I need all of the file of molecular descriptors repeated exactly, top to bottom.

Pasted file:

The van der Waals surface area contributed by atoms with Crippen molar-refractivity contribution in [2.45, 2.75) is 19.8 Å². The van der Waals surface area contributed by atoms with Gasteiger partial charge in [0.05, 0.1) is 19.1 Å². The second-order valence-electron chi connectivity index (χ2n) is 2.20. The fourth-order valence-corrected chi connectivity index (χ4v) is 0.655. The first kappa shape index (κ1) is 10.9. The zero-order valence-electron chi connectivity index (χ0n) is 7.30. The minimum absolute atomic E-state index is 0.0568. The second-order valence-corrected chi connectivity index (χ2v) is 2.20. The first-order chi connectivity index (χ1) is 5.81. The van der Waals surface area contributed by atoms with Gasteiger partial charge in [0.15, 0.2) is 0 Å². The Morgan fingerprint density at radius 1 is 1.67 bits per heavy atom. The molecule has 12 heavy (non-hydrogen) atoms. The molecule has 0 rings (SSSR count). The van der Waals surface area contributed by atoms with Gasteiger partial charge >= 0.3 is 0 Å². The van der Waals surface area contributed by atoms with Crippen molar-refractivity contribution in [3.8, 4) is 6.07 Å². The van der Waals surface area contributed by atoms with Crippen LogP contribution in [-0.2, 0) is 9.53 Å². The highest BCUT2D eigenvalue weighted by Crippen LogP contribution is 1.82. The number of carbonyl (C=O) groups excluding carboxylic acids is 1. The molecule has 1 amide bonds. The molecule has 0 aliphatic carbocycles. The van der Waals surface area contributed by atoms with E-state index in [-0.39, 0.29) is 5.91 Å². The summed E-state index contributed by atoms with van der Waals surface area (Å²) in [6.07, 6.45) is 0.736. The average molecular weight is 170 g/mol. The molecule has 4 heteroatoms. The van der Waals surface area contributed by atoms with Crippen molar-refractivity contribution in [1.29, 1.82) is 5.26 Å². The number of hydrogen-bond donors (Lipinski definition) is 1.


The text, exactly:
The van der Waals surface area contributed by atoms with Crippen molar-refractivity contribution in [2.45, 2.75) is 19.8 Å². The van der Waals surface area contributed by atoms with Gasteiger partial charge in [0.05, 0.1) is 19.1 Å². The second-order valence-electron chi connectivity index (χ2n) is 2.20. The fourth-order valence-corrected chi connectivity index (χ4v) is 0.655. The first kappa shape index (κ1) is 10.9. The zero-order valence-electron chi connectivity index (χ0n) is 7.30. The minimum absolute atomic E-state index is 0.0568. The second-order valence-corrected chi connectivity index (χ2v) is 2.20. The first-order chi connectivity index (χ1) is 5.81. The van der Waals surface area contributed by atoms with Gasteiger partial charge in [0.15, 0.2) is 0 Å². The Morgan fingerprint density at radius 1 is 1.67 bits per heavy atom. The molecule has 12 heavy (non-hydrogen) atoms. The molecule has 0 rings (SSSR count). The van der Waals surface area contributed by atoms with Gasteiger partial charge >= 0.3 is 0 Å². The van der Waals surface area contributed by atoms with Crippen molar-refractivity contribution in [3.8, 4) is 6.07 Å². The van der Waals surface area contributed by atoms with Crippen LogP contribution in [-0.2, 0) is 9.53 Å². The highest BCUT2D eigenvalue weighted by Crippen LogP contribution is 1.82. The number of carbonyl (C=O) groups excluding carboxylic acids is 1. The molecule has 1 amide bonds. The molecule has 0 aliphatic carbocycles. The van der Waals surface area contributed by atoms with E-state index in [-0.39, 0.29) is 5.91 Å². The summed E-state index contributed by atoms with van der Waals surface area (Å²) in [6.07, 6.45) is 0.736. The average molecular weight is 170 g/mol. The molecule has 4 heteroatoms. The van der Waals surface area contributed by atoms with Crippen molar-refractivity contribution in [1.29, 1.82) is 5.26 Å². The number of hydrogen-bond donors (Lipinski definition) is 1.